One day as he saw the crowds gathering, Jesus went up on the mountainside and sat down.
His disciples gathered around him, and he began to teach them. (Matthew 5:1-2, NLT)
I had planned to do this series back in May, but we also moved during the month of May, and I wound up in the hospital with a pretty serious illness (not COVID). So, I am just now getting back to this topic for the blog.
If you are new to this blog, I post each episode of my podcast here as well as the written blog posts. The podcast is for parents and anyone who has children in their lives that they hope to teach and help grow in their faith. On the podcast we look at lots of children’s books that spark important conversations with our children. I also share great books for parents and grandparents on the podcast.
The written blog is for us. It is talking about living out our faith and helping others to grow in their faith – basically, discipleship.
Both of these types of posts are meant to bless, equip, and hopefully challenge us as we walk with God.
Before I get started on today’s topic, I want to just add one more thing. I want to praise God for His healing and protection on my life these past few months. I did not realize how sick I was. By the time I went to the hospital, I had sepsis and wound up with MRSA. I thought I had a pulled muscle, and I had an infection in that muscle that could have taken my life. God is good, and He has given us miraculous bodies that fight hard to heal. I’m praising God for His help through the last few months and for His grace in my ignorance. Thank you to those who prayed for me and to the medical staff who did such a wonderful job at St. Francis Hospital in Tulsa, Oklahoma. I also have to say thank you to my sister who just happens to be a wound care specialist and who helped me walk through this time with her vast knowledge and care. I am truly blessed.
Thank you for indulging me in letting me share these things with you. I appreciate you very much. I’m sorry it has taken me so long to get back to writing, but I hope to be able to share the richness of God’s Word with you and that we can grow together in our walks with God and our love for Him and each other.
So, what did Jesus do? How did He disciple His followers? What can we learn from His ways of mentoring and leading them?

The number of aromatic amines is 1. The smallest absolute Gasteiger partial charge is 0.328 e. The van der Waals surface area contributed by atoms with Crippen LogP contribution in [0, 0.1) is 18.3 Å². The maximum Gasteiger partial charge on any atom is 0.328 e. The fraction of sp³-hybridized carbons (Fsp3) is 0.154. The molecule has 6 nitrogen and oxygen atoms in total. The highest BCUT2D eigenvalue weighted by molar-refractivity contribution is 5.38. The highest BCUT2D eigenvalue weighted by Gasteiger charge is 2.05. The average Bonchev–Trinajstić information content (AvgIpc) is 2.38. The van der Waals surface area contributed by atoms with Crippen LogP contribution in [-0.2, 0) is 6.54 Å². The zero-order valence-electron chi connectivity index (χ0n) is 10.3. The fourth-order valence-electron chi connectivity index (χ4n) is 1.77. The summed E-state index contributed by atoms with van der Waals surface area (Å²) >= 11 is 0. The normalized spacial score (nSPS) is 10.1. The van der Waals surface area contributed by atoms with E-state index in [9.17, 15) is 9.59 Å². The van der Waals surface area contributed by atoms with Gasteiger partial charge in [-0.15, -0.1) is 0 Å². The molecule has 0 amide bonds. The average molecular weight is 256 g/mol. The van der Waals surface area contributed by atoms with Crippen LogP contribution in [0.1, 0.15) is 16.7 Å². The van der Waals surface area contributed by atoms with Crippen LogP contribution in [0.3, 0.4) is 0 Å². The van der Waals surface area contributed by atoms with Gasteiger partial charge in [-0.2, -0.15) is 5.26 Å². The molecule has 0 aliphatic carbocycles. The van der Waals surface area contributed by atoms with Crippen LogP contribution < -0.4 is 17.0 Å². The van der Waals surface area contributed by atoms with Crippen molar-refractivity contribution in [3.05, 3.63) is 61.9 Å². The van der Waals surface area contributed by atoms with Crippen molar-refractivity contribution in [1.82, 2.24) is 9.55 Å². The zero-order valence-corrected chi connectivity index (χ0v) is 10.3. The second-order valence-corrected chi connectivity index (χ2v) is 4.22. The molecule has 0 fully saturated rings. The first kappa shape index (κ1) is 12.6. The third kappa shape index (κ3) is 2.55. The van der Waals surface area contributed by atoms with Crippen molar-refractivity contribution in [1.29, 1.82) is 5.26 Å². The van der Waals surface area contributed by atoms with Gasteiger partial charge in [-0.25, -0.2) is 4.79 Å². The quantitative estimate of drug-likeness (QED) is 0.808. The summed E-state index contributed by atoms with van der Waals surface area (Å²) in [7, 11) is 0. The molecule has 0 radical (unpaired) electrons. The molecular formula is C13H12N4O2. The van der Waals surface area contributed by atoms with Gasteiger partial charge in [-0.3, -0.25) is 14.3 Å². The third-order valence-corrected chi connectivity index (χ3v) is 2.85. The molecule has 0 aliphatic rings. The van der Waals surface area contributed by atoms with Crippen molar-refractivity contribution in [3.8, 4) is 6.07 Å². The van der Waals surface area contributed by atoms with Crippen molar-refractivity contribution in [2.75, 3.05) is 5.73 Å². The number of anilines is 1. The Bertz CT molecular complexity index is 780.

Jesus teaches His followers through His example, through parables, and through sermons. He also teaches through those teachable moments, often when His disciples are struggling or fearful. We’ll look at these as we continue this series, but today, we’ll look at one of His first major sermons recorded in scripture. I will deal with each verse in separate blog posts over the next few weeks.
Let’s look at the first verses of The Sermon on the Mount today. I love to see what Jesus felt was most important to impart to His followers. Last time I talked about His first recorded teachings with his closest disciples as they were in the storm on the sea. But I want to step back a few chapters to the Sermon found in Matthew 5-7 and Luke 6.
Jesus taught about our attitudes, but in the midst of that, He is actually teaching us about coming to Him in faith. We call it the Beatitudes. Don’t you love that Jesus starts His teachings by talking about how we can be blessed? But what we find is that blessing comes from surrender and sacrifice. It’s not what we usually think of when we think of blessings. In fact, in our culture today, we think of blessings as our right to the pursuit of happiness. We think in selfish terms. We often feel we deserve blessings. We certainly tend to want blessings and not struggles and trials. I know that’s true for myself anyway. But Jesus taught us that blessings come from obedience and giving up our lives.
These verses also show us two important points: 1) we are most blessed through the Gospel and coming to be a follower of Christ. No blessing is bigger than that in this life. 2) Jesus starts discipling with the Gospel. We often think discipleship starts once a person prays a prayer to say they want to follow Christ and believe in Him as Lord and Savior. But discipleship begins with the Gospel and helping people know who Christ is. It is vital. We need to stop separating “evangelism” from “discipleship.” They are part of the same thing.
So, let’s look at what Jesus shared in the first part of this sermon.